An interplanetary mission to the Moon requires being able to escape Earth’s gravity well, which requires a very large rocket and is therefore very costly.
NASA’s planned round-the-moon mission Artemis, scheduled for 2024, will use their Space Launch System megarocket and be led by four astronauts: Reid Wiseman, Victor Glover, Christina Koch and Jeremy Hansen from Canadian Space Agency.
The United States
These new missions, unlike those undertaken 50 years ago by Apollo astronauts who spent only three or four days on the Moon at a time, will take weeks or months. Their goals include improving our understanding of the Moon, searching for reservoirs of ice reservoirs and returning samples back home for further study.
SpaceIL’s landing mission on 11 April 2019 was constructed as part of its competition for Google Lunar X Prize competition, and consists primarily of a lander with its descent stage attached to its Falcon 9 rocket for landing purposes.
LADEE (Lunar Automated Data Entry), the US government’s spacecraft to the Moon, crashed into its far side on 18 April 2014. LADEE had been testing out a high-speed lunar reentry system using accelerometers – technology which may prove helpful for future missions to Mars or beyond.
China launched a spacecraft toward the moon last month, and all going as planned it should arrive where no craft ever has before – in lunar orbit to examine its far side. Chang’e-4 will act as both a lander and rover in this mission to bring science from beyond Earth into space.
Only a handful of probes and satellites from Earth have seen the Moon’s mysterious far side, due to the tidal lock between Earth and Moon that prevents it from ever facing directly towards the Sun. Orbiters have revealed its far side is covered with hundreds of impact craters while its near side features dark lava flows leaving imprints behind as lunar mare.
Chang’e-4 will study the Moon’s surface, including its mineral composition. China plans to send another rover and orbiter in 2021, and a crewed mission is scheduled for 2030. Unfortunately for Beijing’s ambitions, NASA may not work together on these large projects due to a law added into their funding bill in 2011 that prohibits working with Chinese-owned or Chinese-affiliated entities without prior congressional approval.
Russia is suffering a blow with Luna-25’s failure, as they had long sought to demonstrate they can compete with America in space. Additionally, its crash shows just how drastically reduced Russia’s civil space program has become as funding shifts towards military priorities.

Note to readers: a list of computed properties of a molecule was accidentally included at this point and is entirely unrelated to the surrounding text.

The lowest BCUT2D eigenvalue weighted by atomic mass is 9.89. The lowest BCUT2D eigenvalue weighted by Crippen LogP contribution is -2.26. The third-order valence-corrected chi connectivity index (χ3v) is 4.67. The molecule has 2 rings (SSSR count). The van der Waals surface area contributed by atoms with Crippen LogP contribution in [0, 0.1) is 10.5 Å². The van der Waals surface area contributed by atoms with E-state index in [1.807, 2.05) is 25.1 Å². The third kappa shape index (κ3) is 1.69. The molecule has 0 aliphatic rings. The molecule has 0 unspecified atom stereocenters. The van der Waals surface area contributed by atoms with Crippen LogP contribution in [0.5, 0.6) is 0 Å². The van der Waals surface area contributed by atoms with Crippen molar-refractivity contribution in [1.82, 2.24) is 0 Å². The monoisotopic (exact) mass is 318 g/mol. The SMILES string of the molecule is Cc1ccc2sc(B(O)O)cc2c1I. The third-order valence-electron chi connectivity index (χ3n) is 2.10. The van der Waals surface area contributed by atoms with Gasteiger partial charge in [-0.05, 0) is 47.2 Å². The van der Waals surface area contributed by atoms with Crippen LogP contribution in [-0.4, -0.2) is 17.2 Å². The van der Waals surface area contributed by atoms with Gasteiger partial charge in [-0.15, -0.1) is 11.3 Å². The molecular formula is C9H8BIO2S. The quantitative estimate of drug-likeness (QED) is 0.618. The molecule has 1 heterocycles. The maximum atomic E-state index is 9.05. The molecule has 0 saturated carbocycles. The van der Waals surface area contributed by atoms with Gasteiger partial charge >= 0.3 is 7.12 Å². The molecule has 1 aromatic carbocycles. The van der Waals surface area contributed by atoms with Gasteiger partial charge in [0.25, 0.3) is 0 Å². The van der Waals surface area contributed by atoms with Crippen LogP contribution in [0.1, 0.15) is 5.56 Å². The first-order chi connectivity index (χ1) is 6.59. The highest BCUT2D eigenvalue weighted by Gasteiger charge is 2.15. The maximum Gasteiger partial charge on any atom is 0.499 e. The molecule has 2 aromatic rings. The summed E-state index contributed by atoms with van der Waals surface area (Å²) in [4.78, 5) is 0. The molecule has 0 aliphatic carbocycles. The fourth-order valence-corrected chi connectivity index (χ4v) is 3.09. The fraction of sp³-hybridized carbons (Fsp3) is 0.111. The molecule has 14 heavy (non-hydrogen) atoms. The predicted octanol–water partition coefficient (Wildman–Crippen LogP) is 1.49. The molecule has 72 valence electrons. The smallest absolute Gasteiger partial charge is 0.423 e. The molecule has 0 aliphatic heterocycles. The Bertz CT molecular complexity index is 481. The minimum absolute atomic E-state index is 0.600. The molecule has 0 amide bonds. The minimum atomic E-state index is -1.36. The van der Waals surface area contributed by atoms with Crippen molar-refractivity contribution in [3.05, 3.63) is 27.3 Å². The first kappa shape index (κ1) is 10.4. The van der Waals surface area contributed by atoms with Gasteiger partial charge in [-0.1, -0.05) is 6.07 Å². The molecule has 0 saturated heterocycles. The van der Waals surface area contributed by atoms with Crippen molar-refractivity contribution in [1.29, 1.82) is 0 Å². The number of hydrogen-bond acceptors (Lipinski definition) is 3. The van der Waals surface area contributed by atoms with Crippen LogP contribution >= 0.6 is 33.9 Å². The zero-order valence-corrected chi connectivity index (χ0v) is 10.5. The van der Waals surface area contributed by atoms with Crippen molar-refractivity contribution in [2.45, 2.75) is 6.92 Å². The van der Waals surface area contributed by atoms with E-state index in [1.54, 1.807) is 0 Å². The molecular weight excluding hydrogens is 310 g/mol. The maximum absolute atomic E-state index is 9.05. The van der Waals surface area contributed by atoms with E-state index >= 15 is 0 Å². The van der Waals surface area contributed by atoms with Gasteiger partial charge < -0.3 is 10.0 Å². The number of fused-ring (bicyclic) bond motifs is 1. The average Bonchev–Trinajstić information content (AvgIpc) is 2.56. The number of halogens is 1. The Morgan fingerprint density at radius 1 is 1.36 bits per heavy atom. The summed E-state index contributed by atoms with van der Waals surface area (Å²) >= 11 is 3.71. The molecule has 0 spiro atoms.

The spacecraft’s primary mission was to gather data about the Moon’s surface composition by visiting its south pole and collecting samples of soil and other materials – this would enable scientists to better understand how its formation took place.
Korolev’s design bureau created this probe, composed of two parts – an orbiter and a lander – designed to land near Boguslawsky crater at the Moon’s south pole and operate there for approximately one year.
This mission was intended to demonstrate technologies for future robotic missions and lay the groundwork for a permanent crewed lunar base being planned by Russia and China jointly, but due to sanctions imposed by Western powers for Russia’s invasion of Ukraine launch dates for these missions have already changed from original plans.
In 2007, 14 international space agencies established the International Space Exploration Coordination Group, or ISECG, to share ideas and collaborate. Members include China, Russia, United States of America, Japan and Europe – and have so far managed to remain focused and make substantial strides forward despite political upheaval across the world.
ESA (European Space Agency) has unveiled a new crew transportation vehicle designed to transport astronauts between Earth and space stations, such as the International Space Station. A future evolution of this design – subject to Esa member states’ agreement – may also enable humans to travel beyond low Earth orbit.
NASA is also currently developing the Orion spacecraft and European Service Module, or ESM. ESM-1 is already at NASA’s Kennedy Space Center in Florida for use during Artemis 1 test mission in 2022; another ESM, designated ESM-3, is in process of being assembled and integrated at Airbus cleanrooms; Italy’s Samantha Cristoforetti was the first woman ever to conduct a spacewalk this July!